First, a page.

The writing is clear, evocative and makes us think about dealing with a falsified life. The memoir is many things—-heartbreaking, heartwarming, funny, inspiring, , riveting but above all else it is human, a story of love and heartbreak, betrayal and forgiveness, deception and truth, self-hatred and self-acceptance and it has something for each and every person.

Dameron’s telling of the pain he and his family suffered before he came out is so very real and we see as Oscar Wilde once said, “The truth is rarely pure and never simple.”  While this book is about homosexuality, it is about realizing what parts of who we are non-negotiable.

“We Have Always Been Here: A Queer Muslim Memoir”by Samra Habib— Finding Yourself in a World That Won’t Let You Be

Habib, Samra. “We Have Always Been Here: A Queer Muslim Memoir”, Viking, 2019.

Finding Yourself in a World That Won’t Let You Be

Amos Lassen

Samra Habib is an Ahmadi Muslim who while growing up in Pakistan had spent more of her young life trying to figure out who she is. In Pakistan she and her family faced regular threats from Islamic extremists who believed that Ahmadi is a blasphemous sect of Islam. From her parents, she internalized the lesson that revealing her identity could put her in grave danger.

Eventually her family came to Canada as refugees and Samra encountered many new challenges including bullies, racism, the threat of poverty, and an arranged marriage. She felt as if she had no free choice and was backed into a corner. She needed a safe space and this became crucial so that she would be able to  grow and nurture her creative, feminist spirit. The men in her family and her life wanted to police her, the women adhered to pious obedience.

Habib explores faith, art, love, and queer sexuality as she seeks to discover herself and she shares that with us in “We Have Always Been Here”, a memoir of forgiveness and family, both chosen and not. For anyone who has ever felt out of place here is a look at the power of fearlessly inhabiting one’s truest self. It is personal but it is also  a look at “who and what we are as a people living in a time of great migrations, of cultures bumping into cultures, of politics of exclusions.” Beautifully written, it is a fresh way to see how we can learn to value ourselves and one another. Samra will both tear at your insides and redeem you with her honest and spiritual observations of crossing borders, both external and interior. Habib has written a detailed memoir of coming of age and coming out that brings together family history, sexuality, faith, and culture.

“Saint Unshamed: A Gay Mormon’s Life: Healing From the Shame of Religion, Rape, Conversion Therapy & Cancer” by Kerry Ashton— Becoming “Unshamed”

Ashton, Kerry. “Saint Unshamed: A Gay Mormon’s Life: Healing From the Shame of Religion, Rape, Conversion Therapy & Cancer”, Lynn Wolf Enterprises, 2019.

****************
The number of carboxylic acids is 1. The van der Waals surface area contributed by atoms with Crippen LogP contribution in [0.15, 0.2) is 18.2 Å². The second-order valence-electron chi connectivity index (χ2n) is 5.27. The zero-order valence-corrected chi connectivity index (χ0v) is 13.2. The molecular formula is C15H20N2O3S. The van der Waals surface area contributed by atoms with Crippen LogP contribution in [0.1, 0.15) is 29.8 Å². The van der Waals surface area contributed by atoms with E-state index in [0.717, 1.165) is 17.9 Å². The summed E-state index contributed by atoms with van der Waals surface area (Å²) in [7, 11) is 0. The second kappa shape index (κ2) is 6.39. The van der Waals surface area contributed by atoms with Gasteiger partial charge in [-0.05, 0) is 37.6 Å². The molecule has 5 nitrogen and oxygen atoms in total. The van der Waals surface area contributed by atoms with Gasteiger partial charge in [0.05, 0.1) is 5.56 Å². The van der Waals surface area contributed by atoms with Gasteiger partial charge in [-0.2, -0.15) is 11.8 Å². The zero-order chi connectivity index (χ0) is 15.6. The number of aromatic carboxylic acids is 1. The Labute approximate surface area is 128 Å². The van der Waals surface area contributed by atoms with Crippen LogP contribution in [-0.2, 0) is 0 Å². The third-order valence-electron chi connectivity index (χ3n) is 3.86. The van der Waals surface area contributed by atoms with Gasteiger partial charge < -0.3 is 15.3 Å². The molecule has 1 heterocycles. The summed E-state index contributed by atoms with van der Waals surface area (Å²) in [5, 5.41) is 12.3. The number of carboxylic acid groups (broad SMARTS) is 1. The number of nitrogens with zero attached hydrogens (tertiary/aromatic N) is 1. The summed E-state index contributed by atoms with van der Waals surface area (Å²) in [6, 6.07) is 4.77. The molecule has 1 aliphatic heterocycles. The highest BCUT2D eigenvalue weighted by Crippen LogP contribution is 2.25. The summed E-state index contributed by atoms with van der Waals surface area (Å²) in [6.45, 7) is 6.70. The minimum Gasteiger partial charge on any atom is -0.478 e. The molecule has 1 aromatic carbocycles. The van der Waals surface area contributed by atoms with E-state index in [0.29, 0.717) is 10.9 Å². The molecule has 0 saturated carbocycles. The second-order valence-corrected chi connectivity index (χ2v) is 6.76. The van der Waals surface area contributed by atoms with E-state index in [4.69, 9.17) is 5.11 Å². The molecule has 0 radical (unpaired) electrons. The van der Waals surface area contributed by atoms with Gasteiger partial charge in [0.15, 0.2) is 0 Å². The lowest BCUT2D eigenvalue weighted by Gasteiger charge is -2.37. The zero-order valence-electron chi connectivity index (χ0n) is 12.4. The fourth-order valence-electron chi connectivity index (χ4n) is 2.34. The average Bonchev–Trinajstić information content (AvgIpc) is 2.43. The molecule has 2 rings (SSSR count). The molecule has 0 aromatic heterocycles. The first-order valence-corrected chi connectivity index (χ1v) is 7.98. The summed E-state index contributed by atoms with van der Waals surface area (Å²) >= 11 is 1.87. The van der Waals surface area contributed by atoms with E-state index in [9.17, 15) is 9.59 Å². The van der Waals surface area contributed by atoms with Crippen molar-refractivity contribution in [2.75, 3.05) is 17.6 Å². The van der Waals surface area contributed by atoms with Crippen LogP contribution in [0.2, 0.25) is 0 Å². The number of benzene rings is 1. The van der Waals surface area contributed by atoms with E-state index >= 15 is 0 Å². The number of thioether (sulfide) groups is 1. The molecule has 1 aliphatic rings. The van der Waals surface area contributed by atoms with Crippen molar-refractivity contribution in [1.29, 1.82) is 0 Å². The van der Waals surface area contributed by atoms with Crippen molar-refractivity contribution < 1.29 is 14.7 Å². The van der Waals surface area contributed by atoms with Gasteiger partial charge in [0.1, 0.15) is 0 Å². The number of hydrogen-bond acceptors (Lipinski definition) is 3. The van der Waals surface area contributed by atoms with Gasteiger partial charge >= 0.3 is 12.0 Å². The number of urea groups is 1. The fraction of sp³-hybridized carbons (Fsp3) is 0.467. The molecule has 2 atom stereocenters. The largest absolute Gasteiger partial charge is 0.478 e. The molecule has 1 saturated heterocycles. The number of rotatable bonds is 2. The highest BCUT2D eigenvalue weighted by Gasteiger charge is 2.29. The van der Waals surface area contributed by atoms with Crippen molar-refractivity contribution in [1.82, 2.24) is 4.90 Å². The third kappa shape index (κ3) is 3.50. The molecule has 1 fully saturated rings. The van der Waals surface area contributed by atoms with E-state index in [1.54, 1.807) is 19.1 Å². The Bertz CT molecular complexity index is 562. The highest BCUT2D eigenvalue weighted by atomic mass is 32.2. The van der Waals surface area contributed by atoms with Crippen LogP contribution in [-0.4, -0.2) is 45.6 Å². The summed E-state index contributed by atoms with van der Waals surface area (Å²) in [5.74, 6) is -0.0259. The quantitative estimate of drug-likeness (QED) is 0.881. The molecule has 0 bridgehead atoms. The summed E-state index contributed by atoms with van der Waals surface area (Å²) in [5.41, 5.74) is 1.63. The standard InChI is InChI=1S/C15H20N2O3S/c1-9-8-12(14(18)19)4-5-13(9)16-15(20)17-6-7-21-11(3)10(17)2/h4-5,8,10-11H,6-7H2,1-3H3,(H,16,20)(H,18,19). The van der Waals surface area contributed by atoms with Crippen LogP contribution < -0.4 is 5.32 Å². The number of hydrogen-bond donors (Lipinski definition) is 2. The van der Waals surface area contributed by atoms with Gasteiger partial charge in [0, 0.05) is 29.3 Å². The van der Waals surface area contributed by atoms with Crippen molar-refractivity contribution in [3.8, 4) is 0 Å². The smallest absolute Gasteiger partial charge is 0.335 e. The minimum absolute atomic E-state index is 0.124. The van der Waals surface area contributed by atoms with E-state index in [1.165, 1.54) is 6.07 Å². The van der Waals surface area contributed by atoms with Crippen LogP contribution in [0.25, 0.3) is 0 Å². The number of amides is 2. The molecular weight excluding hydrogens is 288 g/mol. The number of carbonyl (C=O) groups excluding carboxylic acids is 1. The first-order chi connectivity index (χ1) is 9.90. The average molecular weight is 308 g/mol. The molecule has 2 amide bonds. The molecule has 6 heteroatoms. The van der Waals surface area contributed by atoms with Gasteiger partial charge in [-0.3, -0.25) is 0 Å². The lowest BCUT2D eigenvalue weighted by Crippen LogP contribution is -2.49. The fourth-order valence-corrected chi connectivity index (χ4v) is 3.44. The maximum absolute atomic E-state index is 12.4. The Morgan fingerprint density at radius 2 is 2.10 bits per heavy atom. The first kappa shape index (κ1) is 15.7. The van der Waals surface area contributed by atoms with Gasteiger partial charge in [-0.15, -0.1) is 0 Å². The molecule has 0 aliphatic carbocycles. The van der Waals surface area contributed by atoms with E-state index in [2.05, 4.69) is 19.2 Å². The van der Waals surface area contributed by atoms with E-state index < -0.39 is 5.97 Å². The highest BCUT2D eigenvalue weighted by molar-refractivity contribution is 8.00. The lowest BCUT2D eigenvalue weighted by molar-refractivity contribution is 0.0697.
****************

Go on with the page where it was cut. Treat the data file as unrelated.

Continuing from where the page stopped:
Becoming “Unshamed”

Amos Lassen

In the first paragraph of Kerry Ashton’s memoir, we learn a great deal and therefore am quoting it directly.

“I told this story once as fiction in the 1980s, but this time I tell the truth. I even tell the truth, in #MeToo fashion, about being violently raped by another man when I was 18, with a knife held to my throat–a secret I kept from everyone, including myself, for over 40 years. The rape, like other experiences I endured while a student at Brigham Young University, where I came out in the early 1970s, had a profound impact on my later life. But this story is not so much about my rape or my coming of age at BYU, as it is about the lifelong effects of shame itself, not only about how I internalized and inherited a wounding shame from my Mormon upbringing, but also how I eventually unshamed myself. It is about a lifetime journey of spiritual growth, self-discovery and healing, including many miraculous events along the way that pushed me forward through the darkness toward the light.”

Lately we have seen a great deal written about gay shame and I have often wondered why it took so long for it to surface. Then I read this and totally understood. We have all, to some degree, felt it but few of us have ever verbalized it or even wanted to do so. Kerry Ashton shares his experiences during his four years at Brigham Young University including the rape, falling in love for the first time, police surveillance, harassment and arrest, and going through three years of conversion therapy that included two years of electroshock treatments. He also writes of growing up Mormon in Pocatello, Idaho, and stories from his adulthood. His stories are poignant, some are quite graphic, some are dramatic and some are very, very funny. I was mesmerized by them all and found myself falling in love with Kerry as I read his stories.

Ashton has had a professional career as an actor and writer, both in Los Angeles and New York City and he describes his personal encounters with stars like Barbra Streisand, Elizabeth Taylor, Bette Davis and Julie Harris, while sharing his experiences with writers Tennessee Williams, James Leo Herlihy, and John Rechy and his affair with Steven Sondheim. It was a long and arduous road he traveled— years in therapy, a battle with cancer, kinky sex,  S&M, the leather scene and finally the loving monogamous relationship that he is part of today. He also shares the shame that he has had to deal with all along the way and how he was able to deal with it and  “find a way out of a culture that would silence him.”